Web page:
Children deliver health and agriculture messages
In many development programs, children are seen only as potential beneficiaries. An IFPRI research program in rural Peru, however, is studying how children themselves can be the catalysts for change.
The Happy Faces program explores how giving schoolchildren information can improve the health and welfare not only of children themselves, but of entire households. “The advantage of working with kids,” says Maximo Torero, lead researcher and director of IFPRI’s Markets, Trade, and Institutions Division, “is that kids have a higher level of education, and therefore it’s easy to transfer information to them and from them to their parents.” The project team hopes that by directly targeting kids, it can increase households’ access to information.
From Kids to Parents
“Children have had a strong impact on marketing campaigns and other information dissemination strategies, such as a Thai anti-smoking campaign,” says IFPRI Research Fellow Eduardo Maruyama. “But while children’s influence on adult decisionmaking has been studied in other disciplines for a long time, the subject has remained largely unexplored in development economics until recently.”
In the Peru project’s first phase, researchers were curious to see if children change their own behavior in response to simple messages given to them at school. The team found that showing public service announcements—particularly those featuring well-known personalities like soccer players—increased children’s consumption of iron supplements. The results got researchers thinking. Getting complex public health messages to rural households can be difficult and costly, often involving door-to-door campaigns. “We thought, instead of going to about 100 households per village, what if we could use another way to disseminate information?” says Maruyama. “Going to schools is a much cheaper way to spread a message.”
Happy Faces public health message
Getting the Message
The second phase of the project looked at whether children effectively transmit information to adults in their household, and whether those adults then change their own behavior and household decisions based on the new information.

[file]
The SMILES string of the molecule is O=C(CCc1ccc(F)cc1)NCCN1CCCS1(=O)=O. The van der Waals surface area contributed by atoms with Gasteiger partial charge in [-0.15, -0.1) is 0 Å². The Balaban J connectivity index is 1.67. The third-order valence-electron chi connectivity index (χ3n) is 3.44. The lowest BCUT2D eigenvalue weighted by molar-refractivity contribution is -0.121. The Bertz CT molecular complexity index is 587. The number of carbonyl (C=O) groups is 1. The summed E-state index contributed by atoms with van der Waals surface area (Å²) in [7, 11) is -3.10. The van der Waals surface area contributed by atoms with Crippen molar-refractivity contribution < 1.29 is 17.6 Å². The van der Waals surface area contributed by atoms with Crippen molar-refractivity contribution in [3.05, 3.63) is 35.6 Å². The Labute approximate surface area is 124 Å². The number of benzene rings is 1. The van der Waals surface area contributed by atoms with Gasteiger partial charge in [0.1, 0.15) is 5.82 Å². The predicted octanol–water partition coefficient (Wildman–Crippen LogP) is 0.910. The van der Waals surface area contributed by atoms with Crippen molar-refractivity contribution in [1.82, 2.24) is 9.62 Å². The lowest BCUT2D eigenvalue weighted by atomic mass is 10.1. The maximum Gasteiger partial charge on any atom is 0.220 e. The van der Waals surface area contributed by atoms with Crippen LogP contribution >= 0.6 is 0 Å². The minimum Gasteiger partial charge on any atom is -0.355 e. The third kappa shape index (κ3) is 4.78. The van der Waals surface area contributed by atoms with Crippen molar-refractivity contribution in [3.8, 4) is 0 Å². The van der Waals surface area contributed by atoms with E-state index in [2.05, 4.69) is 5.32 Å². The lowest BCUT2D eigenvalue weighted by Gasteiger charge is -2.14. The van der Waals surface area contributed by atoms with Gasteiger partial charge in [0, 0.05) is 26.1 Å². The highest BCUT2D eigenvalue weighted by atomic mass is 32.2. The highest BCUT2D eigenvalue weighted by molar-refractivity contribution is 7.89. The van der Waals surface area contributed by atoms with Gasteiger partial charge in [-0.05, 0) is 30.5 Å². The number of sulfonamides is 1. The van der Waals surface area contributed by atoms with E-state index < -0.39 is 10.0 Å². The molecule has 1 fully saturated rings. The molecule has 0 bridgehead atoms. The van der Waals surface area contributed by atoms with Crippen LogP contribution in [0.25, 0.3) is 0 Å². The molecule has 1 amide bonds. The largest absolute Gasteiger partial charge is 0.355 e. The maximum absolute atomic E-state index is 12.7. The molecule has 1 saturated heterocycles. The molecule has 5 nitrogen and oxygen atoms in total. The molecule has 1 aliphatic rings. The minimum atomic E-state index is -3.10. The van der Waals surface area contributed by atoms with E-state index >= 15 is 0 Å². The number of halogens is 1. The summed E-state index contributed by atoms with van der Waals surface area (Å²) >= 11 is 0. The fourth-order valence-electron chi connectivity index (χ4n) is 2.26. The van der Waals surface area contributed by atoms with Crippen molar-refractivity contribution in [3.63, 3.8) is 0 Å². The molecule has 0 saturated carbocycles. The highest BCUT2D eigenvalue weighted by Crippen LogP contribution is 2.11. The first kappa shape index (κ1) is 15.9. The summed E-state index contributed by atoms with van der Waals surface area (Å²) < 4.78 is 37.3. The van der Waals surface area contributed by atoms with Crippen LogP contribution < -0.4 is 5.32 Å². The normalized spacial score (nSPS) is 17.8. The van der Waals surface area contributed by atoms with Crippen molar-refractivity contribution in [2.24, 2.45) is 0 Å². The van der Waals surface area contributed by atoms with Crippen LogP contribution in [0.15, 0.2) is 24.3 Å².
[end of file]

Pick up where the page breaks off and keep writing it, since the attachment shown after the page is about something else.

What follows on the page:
Children received lessons on diagnosing and preventing cysticercosis, an infection spread by tapeworms in raw or undercooked pork. The disease is endemic in rural areas of the northern coast of Peru and is the leading cause of adult-onset epilepsy in much of the developing world. Although many people are aware of the link between household livestock and cysticercosis, they often don’t know that the disease can lead to seizures and death or that contamination can be reduced by proper hand washing. In collaboration with the Cysticercosis Working Group in Peru, project researchers launched a community health campaign involving posters and free access to testing and treatment. At the same time, they used games, slideshows, and other visual aids to teach schoolchildren about the importance of testing for and preventing cysticercosis.
The results show that children talked with their parents about what they had learned, and in turn these adults demanded more testing than did the adults who received only the community health campaign. This growing demand could lead to a fall in the levels of infected livestock and could substantially improve cysticercosis prevention.
Now Happy Faces is in its third phase, in which children are shown simple Internet messages that teach low-cost solutions to common agricultural problems found in their households’ plots. “If children pass on these messages to their parents,” says Torero, “they could play a vital role in resolving these problems and in improving their family’s agricultural productivity and nutrition at a very small cost.”
For more information on this topic:
IFPRI blog post on Happy Faces, including video interview with Maximo Torero